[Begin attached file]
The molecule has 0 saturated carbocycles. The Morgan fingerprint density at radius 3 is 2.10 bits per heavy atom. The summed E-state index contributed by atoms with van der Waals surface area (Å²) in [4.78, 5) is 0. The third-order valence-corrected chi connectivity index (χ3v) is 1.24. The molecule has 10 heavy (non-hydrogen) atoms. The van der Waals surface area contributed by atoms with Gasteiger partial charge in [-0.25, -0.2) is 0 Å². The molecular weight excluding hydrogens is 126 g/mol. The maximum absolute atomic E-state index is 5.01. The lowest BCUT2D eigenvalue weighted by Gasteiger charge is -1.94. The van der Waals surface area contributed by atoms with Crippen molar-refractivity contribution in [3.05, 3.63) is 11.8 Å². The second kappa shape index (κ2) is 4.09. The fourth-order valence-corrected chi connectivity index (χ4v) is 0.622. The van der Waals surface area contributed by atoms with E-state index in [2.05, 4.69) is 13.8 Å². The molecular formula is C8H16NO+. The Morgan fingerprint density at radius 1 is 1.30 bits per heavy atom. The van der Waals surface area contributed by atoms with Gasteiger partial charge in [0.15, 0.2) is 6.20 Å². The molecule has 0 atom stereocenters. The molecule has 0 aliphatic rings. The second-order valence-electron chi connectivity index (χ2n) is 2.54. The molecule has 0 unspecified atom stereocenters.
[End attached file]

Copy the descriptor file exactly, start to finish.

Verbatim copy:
The molecule has 0 saturated carbocycles. The Morgan fingerprint density at radius 3 is 2.10 bits per heavy atom. The summed E-state index contributed by atoms with van der Waals surface area (Å²) in [4.78, 5) is 0. The third-order valence-corrected chi connectivity index (χ3v) is 1.24. The molecule has 10 heavy (non-hydrogen) atoms. The van der Waals surface area contributed by atoms with Gasteiger partial charge in [-0.25, -0.2) is 0 Å². The molecular weight excluding hydrogens is 126 g/mol. The maximum absolute atomic E-state index is 5.01. The lowest BCUT2D eigenvalue weighted by Gasteiger charge is -1.94. The van der Waals surface area contributed by atoms with Crippen molar-refractivity contribution in [3.05, 3.63) is 11.8 Å². The second kappa shape index (κ2) is 4.09. The fourth-order valence-corrected chi connectivity index (χ4v) is 0.622. The van der Waals surface area contributed by atoms with E-state index in [2.05, 4.69) is 13.8 Å². The molecular formula is C8H16NO+. The Morgan fingerprint density at radius 1 is 1.30 bits per heavy atom. The van der Waals surface area contributed by atoms with Gasteiger partial charge in [0.15, 0.2) is 6.20 Å². The molecule has 0 atom stereocenters. The molecule has 0 aliphatic rings. The second-order valence-electron chi connectivity index (χ2n) is 2.54. The molecule has 0 unspecified atom stereocenters.